LOFAR in a Nutshell
The LOw Frequency Array, or LOFAR for short, is a digital radio telescope that spans several European countries with its core in the Netherlands. LOFAR leads the way for a new generation of digital radio interferometers that consist of a multitude of antenna fields spread over large distances. The radio waves that are received by thousands of antennae are sampled digitally, the signals are transmitted over large baselines via high-speed (10 Gb/s) fibre cables to a high-performance computing facility, where the radio images are synthesized in real time. This way, LOFAR acts like a huge digital camera that scans the entire sky in very low radio frequencies. LOFAR opens up a new window to the Universe by observing at very low radio frequencies (10 - 240 MHz). In this range of frequencies the sky is largely unexplored. Here LOFAR offers unprecedented angular resolution and sensitivity and, thus, promises new discoveries and exciting science. Moreover, LOFAR is also an important scientific and technological pathfinder for the next generation of radio telescopes, the Square Kilometre Array (SKA). The SKA will be the world's premier imaging and surveying telescope with a combination of unprecedented versatility and sensitivity that will be a ~600 Mio. Euro project.
LOFAR was developed by a consortium of institutes, universities and industrial parties, led by ASTRON, the Netherlands Institute for Radio Astronomy. The heart of LOFAR lies in the northeast of the Netherlands and spreads over several European countries. The LOFAR core has 24 stations, which are complemented by 14 remote stations in the Netherlands. Thirteen international stations in Germany (6), Poland (3), France (1), Ireland (1), Sweden (1) and United Kingdom (1) are currently operational.
With LOFAR, astronomers will get a glimpse at the epoch of formation of the very first stars in the universe, they will explore extragalactic magnetic fields, chart millions of galaxies, monitor solar activity and search for extrasolar planets.
LOFAR stations consist of fixed antennas that have no moving parts. The whole array is made up of about 51 stations, each roughly as big as a football field. Each LOFAR station has two separate arrays of antennas. These are referred to as the Low-Band Array (LBA) and High-Band Array (HBA). The LBA is optimised for the frequency range 30–80 MHz and the HBA for 120–240 MHz. The gap between the two bands is where FM radio is broadcast. Phased arrays such LOFAR work by exploiting the physical effects of constructive and destructive interference. By adding phase delays between the signals received at every single antenna, the telescope can me made most sensitive in on particular direction of the sky. This so-called beam can be steered electronically across the sky. The signals from all station are "synthesized" into images in one big supercomputer that is located in Groningen (NL).
In collaboration with the University of Bielefeld, Hamburger Sternwarte constructed a LOFAR Station in Norderstedt, close to the City of Hamburg, which is in operation since 2015 (open pull-down menu below for more information).
LOFAR in Hamburg
The LOFAR station DE 609 in Norderstedt is the sixth German station, which came into operation in 2015. The station is owned by the Universities of Hamburg and Bielefeld and is part of a network of more than 50 similar stations spread over Europe. The network forms the International LOFAR Telescope (ILT), which is operated by the radio observatory ASTRON in the Netherlands on behalf of all partners of the ILT. The ILT is used to make images at radio frequencies. Being owner of a station the research groups in Bielefeld and Hamburg have privileged access to these images.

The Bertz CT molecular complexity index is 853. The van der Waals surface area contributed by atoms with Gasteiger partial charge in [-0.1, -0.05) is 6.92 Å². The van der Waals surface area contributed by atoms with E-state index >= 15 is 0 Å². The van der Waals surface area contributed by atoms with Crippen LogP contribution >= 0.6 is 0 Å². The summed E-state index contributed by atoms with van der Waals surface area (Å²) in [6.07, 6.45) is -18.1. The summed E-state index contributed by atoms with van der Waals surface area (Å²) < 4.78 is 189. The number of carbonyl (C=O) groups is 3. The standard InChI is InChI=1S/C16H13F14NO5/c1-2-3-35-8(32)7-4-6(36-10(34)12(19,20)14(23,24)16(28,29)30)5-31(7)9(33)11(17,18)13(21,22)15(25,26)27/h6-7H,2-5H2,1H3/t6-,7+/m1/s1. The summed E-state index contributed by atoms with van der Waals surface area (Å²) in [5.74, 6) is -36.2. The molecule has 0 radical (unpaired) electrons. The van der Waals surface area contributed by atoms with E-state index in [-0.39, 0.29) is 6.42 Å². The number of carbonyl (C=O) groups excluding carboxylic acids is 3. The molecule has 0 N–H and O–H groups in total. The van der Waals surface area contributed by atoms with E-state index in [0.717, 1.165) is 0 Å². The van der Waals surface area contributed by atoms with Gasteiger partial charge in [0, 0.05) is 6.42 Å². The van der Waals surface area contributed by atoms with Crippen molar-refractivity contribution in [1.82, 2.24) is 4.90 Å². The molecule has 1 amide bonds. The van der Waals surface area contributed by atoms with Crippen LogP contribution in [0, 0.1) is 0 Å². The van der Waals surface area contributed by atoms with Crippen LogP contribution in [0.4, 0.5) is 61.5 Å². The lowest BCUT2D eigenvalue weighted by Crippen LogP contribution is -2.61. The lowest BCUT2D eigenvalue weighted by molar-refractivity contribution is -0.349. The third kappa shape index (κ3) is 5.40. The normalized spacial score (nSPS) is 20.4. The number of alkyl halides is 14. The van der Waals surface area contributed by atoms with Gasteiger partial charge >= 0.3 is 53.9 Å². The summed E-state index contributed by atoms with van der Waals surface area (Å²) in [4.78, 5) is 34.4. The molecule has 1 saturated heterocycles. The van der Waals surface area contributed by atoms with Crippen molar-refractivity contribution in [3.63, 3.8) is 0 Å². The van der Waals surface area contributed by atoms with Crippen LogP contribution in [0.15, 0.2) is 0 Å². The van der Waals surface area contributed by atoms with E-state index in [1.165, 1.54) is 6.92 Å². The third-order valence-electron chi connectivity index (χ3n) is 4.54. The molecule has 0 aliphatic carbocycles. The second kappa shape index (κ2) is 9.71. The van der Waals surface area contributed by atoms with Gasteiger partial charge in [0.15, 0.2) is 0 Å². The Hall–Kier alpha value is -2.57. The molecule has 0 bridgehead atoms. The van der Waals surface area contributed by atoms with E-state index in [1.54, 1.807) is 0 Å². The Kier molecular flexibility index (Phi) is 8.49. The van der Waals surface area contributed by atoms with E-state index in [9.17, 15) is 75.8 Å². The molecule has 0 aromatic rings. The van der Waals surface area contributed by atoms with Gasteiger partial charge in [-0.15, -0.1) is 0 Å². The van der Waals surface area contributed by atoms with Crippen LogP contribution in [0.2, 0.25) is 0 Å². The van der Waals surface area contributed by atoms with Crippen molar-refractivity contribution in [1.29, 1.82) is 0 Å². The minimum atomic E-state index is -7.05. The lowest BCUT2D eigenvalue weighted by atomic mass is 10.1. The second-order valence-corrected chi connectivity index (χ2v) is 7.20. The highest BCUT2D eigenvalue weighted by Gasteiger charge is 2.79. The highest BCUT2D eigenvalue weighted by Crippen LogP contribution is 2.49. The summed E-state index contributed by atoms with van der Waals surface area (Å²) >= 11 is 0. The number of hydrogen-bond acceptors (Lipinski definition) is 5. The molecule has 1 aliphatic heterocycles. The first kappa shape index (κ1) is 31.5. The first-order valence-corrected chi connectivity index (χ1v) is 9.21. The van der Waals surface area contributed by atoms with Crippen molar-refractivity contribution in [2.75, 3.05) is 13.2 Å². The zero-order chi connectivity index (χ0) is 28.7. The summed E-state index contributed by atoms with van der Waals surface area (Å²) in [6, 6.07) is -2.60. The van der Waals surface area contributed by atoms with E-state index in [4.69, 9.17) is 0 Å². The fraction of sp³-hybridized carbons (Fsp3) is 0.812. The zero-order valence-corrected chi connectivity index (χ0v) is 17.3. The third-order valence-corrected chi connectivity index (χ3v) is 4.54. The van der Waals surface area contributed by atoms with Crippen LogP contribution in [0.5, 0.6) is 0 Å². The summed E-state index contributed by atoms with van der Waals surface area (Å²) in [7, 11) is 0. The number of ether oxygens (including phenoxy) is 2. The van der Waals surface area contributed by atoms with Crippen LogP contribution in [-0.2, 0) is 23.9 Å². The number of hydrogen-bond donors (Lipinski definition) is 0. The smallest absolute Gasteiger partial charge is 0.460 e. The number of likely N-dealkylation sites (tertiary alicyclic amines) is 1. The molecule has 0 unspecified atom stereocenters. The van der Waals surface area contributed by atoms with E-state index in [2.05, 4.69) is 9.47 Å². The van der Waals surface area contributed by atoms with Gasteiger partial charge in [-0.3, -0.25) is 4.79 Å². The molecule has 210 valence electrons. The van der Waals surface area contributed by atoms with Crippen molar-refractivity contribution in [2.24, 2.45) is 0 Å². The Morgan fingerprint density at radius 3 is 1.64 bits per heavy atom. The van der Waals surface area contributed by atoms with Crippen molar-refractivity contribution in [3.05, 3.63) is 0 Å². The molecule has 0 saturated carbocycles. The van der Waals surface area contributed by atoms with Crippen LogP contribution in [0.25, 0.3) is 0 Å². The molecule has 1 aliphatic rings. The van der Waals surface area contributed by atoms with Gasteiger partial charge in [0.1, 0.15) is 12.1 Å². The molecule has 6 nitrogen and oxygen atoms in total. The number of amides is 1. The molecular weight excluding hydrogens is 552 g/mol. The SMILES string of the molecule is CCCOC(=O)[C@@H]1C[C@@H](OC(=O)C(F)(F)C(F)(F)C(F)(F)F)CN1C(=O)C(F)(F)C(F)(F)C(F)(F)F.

The hardware of the stations is mechanically relatively simple and inexpensive to set up. The innovation lies with the requirements for data transmission and with signal processing in the central supercomputer system in Groningen. The optical fibers have to transport several gigabit of data per second and the computer has to process the data from all stations in real time. And this 24 hours in seven days a week. LOFAR is therefore a real child of today's digital age.
The radio signals coming from the sky are extremely weak. In order to detect them, the radio emission generated by humans have to be filtered out. Radio waves are used for example for the transmission of radio and television and for mobile phones. As little radio radiation as possible should be generated in the vicinity of the LOFAR stations. The station antennas have the sole task of listening into space and do not emit any signals themselves. Except during occasional repair and maintenance work, the station, which is surrounded by a wooden fence, measures fully automatically without human presence. Visitors are welcome: There are two information boards that provide information about LOFAR at the entrance to the station. Video surveillance is made continuously for safety reasons.
DE 609 Norderstedt WebCams
LOFAR Station Norderstedt of the Universities Hamburg and Bielefeld is located at Harthagen street in Norderstedt, a town north of Hamburg. The station's coordinates are 53° 41' 55.1" North, and 9° 58' 10.4" East. Two public displays located near the entrance gate provide information for visitors. For security reasons the station is monitored by a CCTV system.
DE 609 images shown below are updated every few minutes.
|Low Band Antennas|
|High Band Antennas|